Here are the two CD reviews I have in the May 06 issue of The Wire, the one with the icily lovely AGF on the cover. (I also have a lengthy Invisible Jukebox with William Parker in the issue, but I'm not reprinting that whole thing here.) May these guide you well on your next trip to the wrecka stow.
A photo of a drum kit and a guitar is prominent in Leviathan’s half of this CD’s booklet. Being a one-man Black Metal outfit means proving or at least asserting that you played ‘real’ instruments at some point during the recording process. Laptops are not Metal. And indeed, part way through the first Leviathan track here, “Odious Convulsions (They Are Not Worthy Of His Name),” a bass is heard, dominating the mix in almost post-punk fashion, a gesture quite shocking in Black Metal, which usually prides itself on a hissy, treble-soaked sound. The drums still sound programmed, though, photographic evidence be damned. At one point, the guitar gets slightly out of phase with the blast beats, creating a whop-whop effect like a helicopter and a pavement saw in competition. The vocals are typically indecipherable, and no lyrics are provided. The confident newcomer Sapthuran, who offers three tracks here, plays acoustic guitar, but also incorporates the sound of wind through trees (presumably at midnight, in a long dead forest) along with the usual blast beats and inhuman growling and screeching. With Black Metal, small differences are everything. An acoustic guitar or a Big Black bass break keeps the diehards coming back for more. Count me in.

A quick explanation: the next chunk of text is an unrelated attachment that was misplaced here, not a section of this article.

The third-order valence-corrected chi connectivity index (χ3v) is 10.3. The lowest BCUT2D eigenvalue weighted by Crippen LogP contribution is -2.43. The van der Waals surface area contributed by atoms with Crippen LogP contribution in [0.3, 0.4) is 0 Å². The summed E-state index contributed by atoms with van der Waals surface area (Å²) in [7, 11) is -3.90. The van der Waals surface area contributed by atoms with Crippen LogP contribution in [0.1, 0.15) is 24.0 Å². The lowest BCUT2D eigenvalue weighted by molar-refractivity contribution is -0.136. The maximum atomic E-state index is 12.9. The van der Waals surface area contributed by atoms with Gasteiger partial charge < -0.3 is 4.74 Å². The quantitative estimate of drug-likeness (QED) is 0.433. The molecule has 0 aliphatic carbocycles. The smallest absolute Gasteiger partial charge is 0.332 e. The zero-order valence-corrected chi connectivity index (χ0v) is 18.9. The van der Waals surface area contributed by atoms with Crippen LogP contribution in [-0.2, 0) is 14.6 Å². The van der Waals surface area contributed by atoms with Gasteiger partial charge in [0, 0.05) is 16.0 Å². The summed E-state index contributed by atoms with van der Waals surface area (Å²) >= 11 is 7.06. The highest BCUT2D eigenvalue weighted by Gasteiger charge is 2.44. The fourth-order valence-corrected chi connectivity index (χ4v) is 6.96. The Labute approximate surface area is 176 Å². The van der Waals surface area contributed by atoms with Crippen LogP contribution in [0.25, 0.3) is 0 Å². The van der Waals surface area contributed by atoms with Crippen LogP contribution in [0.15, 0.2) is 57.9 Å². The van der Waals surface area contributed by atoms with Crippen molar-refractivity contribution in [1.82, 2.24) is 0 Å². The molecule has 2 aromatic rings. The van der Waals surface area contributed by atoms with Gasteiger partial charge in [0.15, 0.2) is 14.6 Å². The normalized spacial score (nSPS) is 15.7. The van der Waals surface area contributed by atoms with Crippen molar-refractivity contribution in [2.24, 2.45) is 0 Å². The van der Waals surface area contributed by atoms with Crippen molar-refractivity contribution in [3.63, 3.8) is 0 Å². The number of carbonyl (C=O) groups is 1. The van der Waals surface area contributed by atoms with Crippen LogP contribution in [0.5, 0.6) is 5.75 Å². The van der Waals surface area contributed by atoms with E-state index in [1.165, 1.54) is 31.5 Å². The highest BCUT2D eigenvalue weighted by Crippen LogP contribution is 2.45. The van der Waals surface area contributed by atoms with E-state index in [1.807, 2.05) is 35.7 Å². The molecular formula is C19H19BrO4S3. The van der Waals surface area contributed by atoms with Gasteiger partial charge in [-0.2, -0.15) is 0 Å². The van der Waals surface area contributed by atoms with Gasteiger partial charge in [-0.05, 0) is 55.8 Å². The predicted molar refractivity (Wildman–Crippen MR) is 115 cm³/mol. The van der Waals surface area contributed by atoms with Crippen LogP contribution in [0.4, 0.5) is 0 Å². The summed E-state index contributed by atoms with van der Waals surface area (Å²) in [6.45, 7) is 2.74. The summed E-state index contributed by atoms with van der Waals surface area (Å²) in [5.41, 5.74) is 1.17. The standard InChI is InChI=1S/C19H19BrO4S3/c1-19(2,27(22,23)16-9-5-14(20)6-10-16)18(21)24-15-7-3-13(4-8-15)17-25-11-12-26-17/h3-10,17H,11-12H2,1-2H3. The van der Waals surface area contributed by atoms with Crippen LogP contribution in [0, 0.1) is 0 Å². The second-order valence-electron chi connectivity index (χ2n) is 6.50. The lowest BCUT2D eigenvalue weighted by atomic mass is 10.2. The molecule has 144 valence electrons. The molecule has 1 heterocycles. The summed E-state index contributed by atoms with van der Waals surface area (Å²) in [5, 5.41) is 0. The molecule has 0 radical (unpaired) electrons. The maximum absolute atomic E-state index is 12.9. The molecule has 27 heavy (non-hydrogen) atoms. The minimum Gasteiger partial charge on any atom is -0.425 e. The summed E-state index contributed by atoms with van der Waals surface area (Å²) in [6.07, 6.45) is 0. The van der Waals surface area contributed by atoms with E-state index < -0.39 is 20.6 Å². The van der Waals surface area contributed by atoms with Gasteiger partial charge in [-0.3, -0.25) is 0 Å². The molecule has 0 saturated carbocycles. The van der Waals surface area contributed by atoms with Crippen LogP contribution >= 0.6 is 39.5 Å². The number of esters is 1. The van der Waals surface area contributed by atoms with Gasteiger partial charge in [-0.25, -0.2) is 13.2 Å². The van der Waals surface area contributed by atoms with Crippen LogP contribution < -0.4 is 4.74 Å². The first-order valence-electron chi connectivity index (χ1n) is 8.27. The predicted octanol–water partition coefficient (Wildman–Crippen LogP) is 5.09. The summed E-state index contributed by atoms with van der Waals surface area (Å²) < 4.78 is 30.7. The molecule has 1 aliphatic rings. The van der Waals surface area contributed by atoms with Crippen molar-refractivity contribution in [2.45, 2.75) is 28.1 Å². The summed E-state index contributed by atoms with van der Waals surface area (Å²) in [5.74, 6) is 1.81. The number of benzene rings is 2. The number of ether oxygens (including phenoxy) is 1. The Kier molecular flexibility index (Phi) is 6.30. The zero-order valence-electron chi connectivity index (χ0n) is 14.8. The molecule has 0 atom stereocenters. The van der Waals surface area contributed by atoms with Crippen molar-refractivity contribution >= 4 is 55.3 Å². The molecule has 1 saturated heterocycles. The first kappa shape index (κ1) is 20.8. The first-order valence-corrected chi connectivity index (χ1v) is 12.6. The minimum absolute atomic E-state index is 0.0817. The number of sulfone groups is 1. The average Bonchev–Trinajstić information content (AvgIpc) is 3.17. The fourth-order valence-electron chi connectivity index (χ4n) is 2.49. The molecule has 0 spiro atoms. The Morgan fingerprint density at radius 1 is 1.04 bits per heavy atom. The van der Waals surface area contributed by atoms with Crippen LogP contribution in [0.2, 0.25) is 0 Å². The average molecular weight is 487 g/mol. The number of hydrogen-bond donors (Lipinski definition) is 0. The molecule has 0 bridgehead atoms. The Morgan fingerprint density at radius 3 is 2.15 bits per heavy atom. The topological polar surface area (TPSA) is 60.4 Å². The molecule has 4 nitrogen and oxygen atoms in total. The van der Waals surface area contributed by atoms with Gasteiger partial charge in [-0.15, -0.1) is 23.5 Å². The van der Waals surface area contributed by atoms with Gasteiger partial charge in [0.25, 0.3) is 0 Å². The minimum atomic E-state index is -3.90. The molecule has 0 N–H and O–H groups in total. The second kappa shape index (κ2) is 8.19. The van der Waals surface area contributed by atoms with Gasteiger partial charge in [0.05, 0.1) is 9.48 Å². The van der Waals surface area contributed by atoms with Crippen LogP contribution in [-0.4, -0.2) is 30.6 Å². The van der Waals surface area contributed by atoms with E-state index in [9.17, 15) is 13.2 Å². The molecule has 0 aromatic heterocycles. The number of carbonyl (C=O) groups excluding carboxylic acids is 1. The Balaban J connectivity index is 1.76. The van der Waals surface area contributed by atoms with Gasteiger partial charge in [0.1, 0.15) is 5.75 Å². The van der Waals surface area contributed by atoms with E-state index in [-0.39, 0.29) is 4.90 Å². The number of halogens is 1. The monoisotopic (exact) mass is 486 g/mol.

SHOT X SHOT
Shot X Shot
Shot X Shot’s two saxophonists, Dan Scofield (alto) and Bryan Rogers (tenor), interact with grace and consideration, never grappling at centre stage like John Coltrane and Pharoah Sanders (to whom they’re inaccurately compared in the booklet) or Borbetomagus’s Jim Sauter and Don Dietrich (to whom they’re somewhat more accurately not compared). If anything, Shot X Shot recall the New York group Test, whose music, gentle and introspective, belies the amount of time its creators spend playing in crowded subway stations. The group’s debut, recorded in a Philadelphia church, documents a battle between the participants and their environment. Natural reverberation is the fifth instrument – delicate horn duets shimmer away into Ambient haze, as Dan Capecchi’s drums thump and rattle and bassist Matt Engle struggles manfully to make an impact.
Things begin slowly, with Capecchi eliciting sounds very much like feedback from his cymbals, before the horns come in – Rogers droning, Scofield playing slow, beautiful sequences of notes that seem only tenuously connected. But each sound chosen is indisputably right. From that moment on, the five tracks are more similar than different. All stride purposefully beyond the ten minute mark, but stop shy of becoming the 15 or 30 minute blowouts credulous audiences continue to endure from older free jazz groups, like parents sitting indulgently through school talent shows. And all leave an impression, upon completion, of being neither solipsistic nor beholden to cliché – a small miracle, these days. This calmly assured debut bodes well for the future of all involved.